Please Turn on Your Cell Phone
Mobile devices aren’t distractions in schools; they’re machines for learning.
It might surprise you to learn that students from New York City’s most impoverished neighborhoods arrive at school each day with personal computers. The problem is that they deposit these powerful learning tools at the nearby bodega — where they’re held like a coat check service for a dollar a day — because their personal computers are cell phones, and they are banned by New York City’s school chancellor, Joel Klein. Many students will circumvent the ban by blind-texting from their backpacks or from the bathroom. But it’s not that simple for those who have to pass through metal detectors and scanners to gain entry into the school building each day.
The rationale for the cell phone ban will not surprise you: critics claim the phones are distracting, can be used to cheat and add no educational value. In a speech to the National Urban League, Mayor Michael Bloomberg said, “You come to school to learn, not to play games or send text messages.” Apparently, his words were aimed at students and administrators alike; last month, text-messaging service on all Department of Education issued devices was disabled. Only weeks earlier, the U.S. Secretary of Education, Arne Duncan, came out in support of cell phone use saying, “Finding ways to use cell phones to deliver lesson plans to students would improve education and meet federal guidelines.”
Once again the battle rages between technophobes and technophiles. Read the comments to her article. I remember vaguely my school days when in education (that is amongst my teachers) the battle raged about students using ball point pens instead of fountain pens, and earlier, using a fountain pen instead of a dip pen and an ink well. They were machines for learning as well.
The prime argument against cell phones in school is distraction. But that is not something new. I used to goof off for hours in class, playing battleship with pen and paper with my class mates, writing love letters, or reading comic books under the table.
Let them text or hide behind their Facebook screens. I’m happy that they attend my class at all, and quite often they all look up, drop their distractions and we have some cool discussions about some video clip that I show them about a particular topic. It’s my delivery that counts.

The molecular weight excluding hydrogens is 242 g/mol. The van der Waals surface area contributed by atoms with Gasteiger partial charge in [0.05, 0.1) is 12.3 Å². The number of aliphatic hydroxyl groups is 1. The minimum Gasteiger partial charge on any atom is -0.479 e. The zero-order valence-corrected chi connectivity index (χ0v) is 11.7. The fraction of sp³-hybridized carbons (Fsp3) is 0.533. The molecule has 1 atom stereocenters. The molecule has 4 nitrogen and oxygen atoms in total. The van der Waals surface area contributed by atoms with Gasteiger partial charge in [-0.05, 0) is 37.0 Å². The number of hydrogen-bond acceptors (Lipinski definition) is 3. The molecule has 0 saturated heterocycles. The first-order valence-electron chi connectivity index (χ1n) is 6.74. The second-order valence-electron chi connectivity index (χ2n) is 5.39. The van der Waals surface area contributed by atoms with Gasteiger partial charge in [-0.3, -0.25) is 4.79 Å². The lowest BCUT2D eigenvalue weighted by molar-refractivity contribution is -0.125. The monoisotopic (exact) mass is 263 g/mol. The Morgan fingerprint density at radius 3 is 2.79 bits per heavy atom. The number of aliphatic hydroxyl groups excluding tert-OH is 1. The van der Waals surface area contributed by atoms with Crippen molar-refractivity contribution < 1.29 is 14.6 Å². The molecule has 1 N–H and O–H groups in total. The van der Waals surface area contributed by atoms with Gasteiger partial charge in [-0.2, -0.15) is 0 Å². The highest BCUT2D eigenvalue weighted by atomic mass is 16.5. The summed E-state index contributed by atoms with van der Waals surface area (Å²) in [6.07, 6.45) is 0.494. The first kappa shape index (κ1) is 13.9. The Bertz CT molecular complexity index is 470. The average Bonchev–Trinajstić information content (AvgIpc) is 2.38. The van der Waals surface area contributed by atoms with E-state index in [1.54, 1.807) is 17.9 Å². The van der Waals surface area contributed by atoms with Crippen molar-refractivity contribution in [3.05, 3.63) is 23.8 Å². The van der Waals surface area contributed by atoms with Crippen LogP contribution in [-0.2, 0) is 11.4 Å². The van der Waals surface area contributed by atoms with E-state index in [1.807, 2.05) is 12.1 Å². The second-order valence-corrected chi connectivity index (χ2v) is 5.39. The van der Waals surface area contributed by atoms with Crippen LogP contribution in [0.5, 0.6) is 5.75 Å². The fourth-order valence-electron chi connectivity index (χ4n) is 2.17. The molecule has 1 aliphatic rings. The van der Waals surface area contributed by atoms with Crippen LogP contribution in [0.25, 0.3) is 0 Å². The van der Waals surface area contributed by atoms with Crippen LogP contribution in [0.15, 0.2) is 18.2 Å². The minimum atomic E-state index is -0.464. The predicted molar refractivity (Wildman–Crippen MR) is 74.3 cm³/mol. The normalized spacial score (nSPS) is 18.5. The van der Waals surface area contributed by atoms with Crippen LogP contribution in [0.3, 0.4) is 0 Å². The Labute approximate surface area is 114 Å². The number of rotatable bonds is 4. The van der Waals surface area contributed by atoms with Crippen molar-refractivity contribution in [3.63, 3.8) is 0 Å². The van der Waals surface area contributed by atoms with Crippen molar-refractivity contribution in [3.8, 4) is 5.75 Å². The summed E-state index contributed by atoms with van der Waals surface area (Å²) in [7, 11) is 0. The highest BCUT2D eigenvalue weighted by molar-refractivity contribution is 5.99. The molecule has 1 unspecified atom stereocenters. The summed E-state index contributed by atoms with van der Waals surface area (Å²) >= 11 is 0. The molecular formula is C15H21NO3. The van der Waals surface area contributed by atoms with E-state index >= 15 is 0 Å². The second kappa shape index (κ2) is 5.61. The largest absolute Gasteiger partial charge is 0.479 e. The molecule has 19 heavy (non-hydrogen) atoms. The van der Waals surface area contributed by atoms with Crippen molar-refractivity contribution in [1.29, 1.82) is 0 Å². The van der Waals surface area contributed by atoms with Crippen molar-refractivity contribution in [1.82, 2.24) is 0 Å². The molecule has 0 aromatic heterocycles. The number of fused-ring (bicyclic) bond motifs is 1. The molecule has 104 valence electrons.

But presumably the issues run much deeper. Apart from the student’s Karma running over the teacher’s Dogma we as educators tend to forget one of our prime justifications for our educational existence, namely to discipline. Remember Foucault:
Is it surprising that prisons resemble factories, schools, barracks, hospitals, which all resemble prisons ? (Foucault 1975)
So it may be about the fear of loosing control in the classroom. But, apologies for being sarcastic, we don’t need Jeremy Bentham’s panopticon anymore. We have the iphones and ipads in class, surely allowing any interested party to not only identify location via GPS but also monitor their subversive and not so subversive thoughts as they drill themselves through SMS connections and web URLs.
But there are more interesting considerations.
Contrary to McLuhan, and more in line with Friedrich Kittler, it may be legitimate to see ourselves as extensions of technologies instead of technologies being extensions of ourselves. You don’t need a chip implant to get inside into someone’s head. The Vatican knew that when in 1622 A.D. Pope Gregor IV set up the congregatio de propaganda fidei, the Vatican’s spin doctors (Kittler, Optical Media, 2010, p.76). He was quite ahead of his time.
Kittler quotes McLuhan in his book “Optical Media” on page 29:
McLuhan went so far as to write that under audiovisual conditions our eyes, ears, hands, etc. no longer belong to the bodies they are associated with at all, let alone to the subjects that figure in philosophical theory as the narrators of the afore-mentioned bodies, but rather to the television companies they are connected to.
Replace television companies with the media industrial complex (pun intended!) and you can see that the issue is not the cell phone at all but our understanding of the role of media in society, or as Morpheus in the Matrix would put it, it’s the machine, stupid, turning us into batteries. And here it takes a lot of guts from educators to unplug their students. This of course is impossible. But it may also not be necessary, because the better students learn how to handle the new media, whether in class or outside of classrooms, the better they will learn how to poke holes into the fabric of media reality. The “(wiki) leaks” are (still) easy to find, yet the censors of the inquisition are not sleeping.
P.S. Zéro de conduite (English: Zero for Conduct) is a 1933 film by French film director Jean Vigo. It was first shown on April 7, 1933, and was subsequently banned in France until February 15, 1946. Sarkozy you haven’t got a chance.